I picked a pair of $7 frames, blue-blocking lenses, and their mid-range coating, and adjusted my distance prescription by rounding up the NV-ADD to .0/.5 and adding half of that to the SPH value. With shipping, they came to $45, and arrived in a week.
They work great.
For this latest trip to Japan, I’m taking my Sony A6500 body, 18-105mm f/4 lens, a small flash, a Litra Pro LED light, and an ancient Minolta 100-200mm f/4.5 with E-mount adapter. For accessories, I’m taking a Sirui 3T-35 tabletop tripod (sturdy and versatile, with an Arca/Swiss-style mini ballhead), and a small color checker card. I’ll have my Ninja Reflector in the suitcase, in case we have a really scenic view out of one of our hotel rooms, but I don’t expect to pack it along unless we go to an aquarium or museum where everything’s under glass.
I spent some time a few months ago trying to figure out how exactly I was going to carry it all. I have (coughcough) “several” camera bags. The smallest of my Domke bags would be more than big enough for this modest loadout, but it has two flaws: it looks like a camera bag, and it’s not a good fit for a trip that involves more shopping than serious photography.
What would be ideal is something like my old PacSafe anti-theft laptop backback, but with a proper camera insert to keep everything organized and protected. There are a lot of things like that out on the market, but they all end up looking like camera bags, and most of them are at best half-decent at other things.
Then I found the Tenba BYOB 10 (Bring Your Own Bag) insert:
Careful measurement of my PacSafe backpack confirmed that it would snuggle inside, protecting my gear without adding significant weight, allowing me to carry a bag I already like. Win-win.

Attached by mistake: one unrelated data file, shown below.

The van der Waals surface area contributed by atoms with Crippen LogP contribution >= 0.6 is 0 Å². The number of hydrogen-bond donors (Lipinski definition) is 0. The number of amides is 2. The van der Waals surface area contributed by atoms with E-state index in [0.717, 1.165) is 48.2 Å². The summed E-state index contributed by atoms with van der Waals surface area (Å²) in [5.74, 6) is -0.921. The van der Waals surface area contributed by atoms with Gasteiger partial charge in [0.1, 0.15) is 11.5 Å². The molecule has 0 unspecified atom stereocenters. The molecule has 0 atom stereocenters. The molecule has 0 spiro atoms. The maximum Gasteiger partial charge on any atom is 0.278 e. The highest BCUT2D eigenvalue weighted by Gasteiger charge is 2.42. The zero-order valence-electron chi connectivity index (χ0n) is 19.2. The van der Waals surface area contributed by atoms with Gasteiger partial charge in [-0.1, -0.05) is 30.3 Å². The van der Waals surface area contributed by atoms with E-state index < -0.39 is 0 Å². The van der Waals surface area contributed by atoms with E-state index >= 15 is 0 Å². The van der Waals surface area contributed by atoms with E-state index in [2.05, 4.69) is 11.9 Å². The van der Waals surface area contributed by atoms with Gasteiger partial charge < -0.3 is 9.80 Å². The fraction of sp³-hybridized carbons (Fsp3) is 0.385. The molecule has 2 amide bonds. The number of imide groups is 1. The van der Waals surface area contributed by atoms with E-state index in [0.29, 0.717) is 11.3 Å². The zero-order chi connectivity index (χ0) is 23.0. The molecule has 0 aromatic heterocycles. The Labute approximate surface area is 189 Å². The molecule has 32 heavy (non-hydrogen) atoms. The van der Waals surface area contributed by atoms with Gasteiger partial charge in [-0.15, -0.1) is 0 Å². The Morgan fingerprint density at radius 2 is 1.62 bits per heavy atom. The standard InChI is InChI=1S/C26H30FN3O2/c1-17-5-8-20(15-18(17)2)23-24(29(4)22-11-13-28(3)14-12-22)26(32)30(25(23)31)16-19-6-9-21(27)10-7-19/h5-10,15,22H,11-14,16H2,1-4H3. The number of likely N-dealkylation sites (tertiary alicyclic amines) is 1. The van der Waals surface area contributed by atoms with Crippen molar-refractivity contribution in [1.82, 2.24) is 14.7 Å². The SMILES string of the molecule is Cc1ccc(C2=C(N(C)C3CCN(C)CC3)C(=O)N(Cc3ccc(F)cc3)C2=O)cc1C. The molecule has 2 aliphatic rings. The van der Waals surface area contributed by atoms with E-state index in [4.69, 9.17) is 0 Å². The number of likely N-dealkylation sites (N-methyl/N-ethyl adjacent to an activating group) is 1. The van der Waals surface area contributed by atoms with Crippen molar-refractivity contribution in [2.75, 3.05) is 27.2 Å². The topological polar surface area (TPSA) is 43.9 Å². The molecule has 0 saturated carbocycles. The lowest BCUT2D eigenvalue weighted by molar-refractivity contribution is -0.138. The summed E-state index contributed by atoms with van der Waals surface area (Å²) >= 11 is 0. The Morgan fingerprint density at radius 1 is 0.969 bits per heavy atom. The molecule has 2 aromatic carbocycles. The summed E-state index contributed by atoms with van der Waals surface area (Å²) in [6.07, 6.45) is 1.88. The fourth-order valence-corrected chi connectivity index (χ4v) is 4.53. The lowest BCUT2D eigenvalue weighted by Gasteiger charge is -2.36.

So, how’s the air today, Tokyo? Any issues you’d like to bring up?
After my unpleasant experience with “wear-all-day HD digital progressive” glasses, you think I’d avoid anything related, but for my first purchase from Zenni, I ordered a pair of near-range progressives, with rimless frames and blue-blocking lenses, and threw in a pair of amber clip-ons to use them at the pistol range (“front sight focus!”).
They arrived yesterday, and after adjusting the fit with a pair of needle-nose pliers, they’re working out great. For computer work, you need to have your monitor properly set up ergonomically, since the arms-length section of the lens is at the top. For reading, unlike the standard progressives, there’s no fuzzy edges or “swimming” effect. And a quick test confirms that they’ll be perfect for pistol shooting.
Zenni throws in a cheap hard case that offers some protection (padding only on the bottom), a good microfiber cleaning cloth, a keychain combo screwdriver (philips, slotted, and two sizes of hex nut), and a generous collection of spare screws, nuts, washers, and nose pads (not specific to your frame, so they may not match the color and style).